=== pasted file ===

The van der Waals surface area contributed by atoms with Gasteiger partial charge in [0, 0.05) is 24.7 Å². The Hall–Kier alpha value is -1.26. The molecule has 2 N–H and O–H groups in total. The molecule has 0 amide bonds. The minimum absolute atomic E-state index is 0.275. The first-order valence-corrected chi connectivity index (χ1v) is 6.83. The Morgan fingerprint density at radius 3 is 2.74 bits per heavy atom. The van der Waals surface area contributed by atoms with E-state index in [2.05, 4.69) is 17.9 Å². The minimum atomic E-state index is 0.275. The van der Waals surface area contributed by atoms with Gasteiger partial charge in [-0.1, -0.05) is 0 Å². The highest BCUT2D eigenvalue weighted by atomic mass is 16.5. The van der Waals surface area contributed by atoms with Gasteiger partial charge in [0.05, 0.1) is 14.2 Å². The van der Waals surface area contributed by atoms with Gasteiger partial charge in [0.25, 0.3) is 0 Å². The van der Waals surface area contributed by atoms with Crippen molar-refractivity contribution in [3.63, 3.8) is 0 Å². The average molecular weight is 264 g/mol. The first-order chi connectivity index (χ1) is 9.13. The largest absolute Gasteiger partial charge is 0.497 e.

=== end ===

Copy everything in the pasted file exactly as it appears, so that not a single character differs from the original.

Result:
The van der Waals surface area contributed by atoms with Gasteiger partial charge in [0, 0.05) is 24.7 Å². The Hall–Kier alpha value is -1.26. The molecule has 2 N–H and O–H groups in total. The molecule has 0 amide bonds. The minimum absolute atomic E-state index is 0.275. The first-order valence-corrected chi connectivity index (χ1v) is 6.83. The Morgan fingerprint density at radius 3 is 2.74 bits per heavy atom. The van der Waals surface area contributed by atoms with E-state index in [2.05, 4.69) is 17.9 Å². The minimum atomic E-state index is 0.275. The van der Waals surface area contributed by atoms with Gasteiger partial charge in [-0.1, -0.05) is 0 Å². The highest BCUT2D eigenvalue weighted by atomic mass is 16.5. The van der Waals surface area contributed by atoms with Gasteiger partial charge in [0.05, 0.1) is 14.2 Å². The van der Waals surface area contributed by atoms with Gasteiger partial charge in [0.25, 0.3) is 0 Å². The van der Waals surface area contributed by atoms with Crippen molar-refractivity contribution in [3.63, 3.8) is 0 Å². The average molecular weight is 264 g/mol. The first-order chi connectivity index (χ1) is 9.13. The largest absolute Gasteiger partial charge is 0.497 e.